Formal School (different from nomadic setting) is a place of acquiring such knowledge. It is not Alaba market or Onitsha main market where trading and unskilled techniques are learnt with making financial gains in view. The Ogas in the trade coaches the apprentice on how to become their own bosses at the completion of the agreed coaching period.
Same applies to those who go into crafts, to learn some skills like bricklaying, technical workers (such as Mechanics) etc.
They choose the informal education career.
And so we have skilled labour obtained though formal education and unskilled labour obtained through informal education. This is totally a different career paths.
It depends on what one want in life.
Some believe that considering the unrestricted walls in the artisan world, they will prefer going into apprenticeship to make it big and faster in life.
Whereas, others choose to go through formal education, with its disciplined life and restricted walls. Those who take this path should know that endurance, proven dedication, integrity and innovation are the watchwords.
At graduation, they’re liberated into the world to use their knowledge to make the world better.
However, we must not overlook the fact that it was the massive production of ‘illiterate’ graduates (an enigma on the face of the earth) in Nigeria that led to having educated men who find it hard ro earn a living.
Examination malpractice which witnessed a boom in Nigeria from the late ’90s to the first decade of this millennium gave the world highest population of unemployable graduates from this part of the sub-saharan.
Within this period, we saw to our amazement, graduates who could not fill NYSC form etc. These crop of ‘elites’ by their unfortunate situations layed the premise for averagely minded people to start talking down on education.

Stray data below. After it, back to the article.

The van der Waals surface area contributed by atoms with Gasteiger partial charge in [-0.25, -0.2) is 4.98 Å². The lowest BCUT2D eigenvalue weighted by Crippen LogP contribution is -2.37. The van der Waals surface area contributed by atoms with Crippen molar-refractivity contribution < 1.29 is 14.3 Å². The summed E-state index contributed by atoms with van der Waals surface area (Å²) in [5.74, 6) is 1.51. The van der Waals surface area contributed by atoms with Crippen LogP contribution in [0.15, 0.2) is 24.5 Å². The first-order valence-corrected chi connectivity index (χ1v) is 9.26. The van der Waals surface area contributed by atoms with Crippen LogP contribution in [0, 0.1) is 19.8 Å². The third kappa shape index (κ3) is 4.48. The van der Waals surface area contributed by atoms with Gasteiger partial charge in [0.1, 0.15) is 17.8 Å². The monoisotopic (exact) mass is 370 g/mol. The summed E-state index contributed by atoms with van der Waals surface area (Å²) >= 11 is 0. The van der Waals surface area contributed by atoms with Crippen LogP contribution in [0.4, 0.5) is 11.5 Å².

According to Albert Einstein, “Education is what remains after one have forgotten what one learned in school.” This explains why ours then, were more of uneducated graduates. And antagonists of education feast on the unfortunate situation.
About 17 years ago, Government introduced “Entrepreneurship” into tertiary education curriculum. This was to bridge the gap between theoretical knowledge gained in classrooms and adoption of technocratic business life after school, which the larger society thrives on.
They thought that to ease the pressure on government as the single largest employer of labour, they had to train students, on how to be self-sufficient in the harsh environment of “life after school.”
NYSC had also imbibed this culture, for about seven years now.
But mental laxity on the part of some graduates would not allow them take advantage of those opportunities.
It disturbs the mind that the society is using the unfortunate situation of few unsuccessful graduates to paint a story of the whole. And the power of such demeaning story is affecting the confidence of many.
Another story was told in December last year of two brothers who made two separate career choices.
One got admission into the university and the other enlisted into apprenticeship in trading at Alaba. After five years, those who took stock of their life’s journey so far, said that the one that opted for trading easily became the bread winner of the family. He even helped his brother, to purchase a car and subscribe to Uber transport scheme for his upkeep.
Wow! such a wonderful story.
But it does not in any way, make education less fashionable approach to a good life.
It only implicates one of two things:
Either the graduate belonged to the class described above – the educated ‘lliterates’ or he was a good graduate in an undeserving society. A society obsessed with materialism and get-rich-quick syndrome. A society which government care less about her graduates.
The generation that will succeed ours may have a lot of hurdles in understanding and achieving life’s purpose, emulating our worldview if we don’t change it for good; teaching them how to think, not what to think.
God bless us.
Author: Eze Jude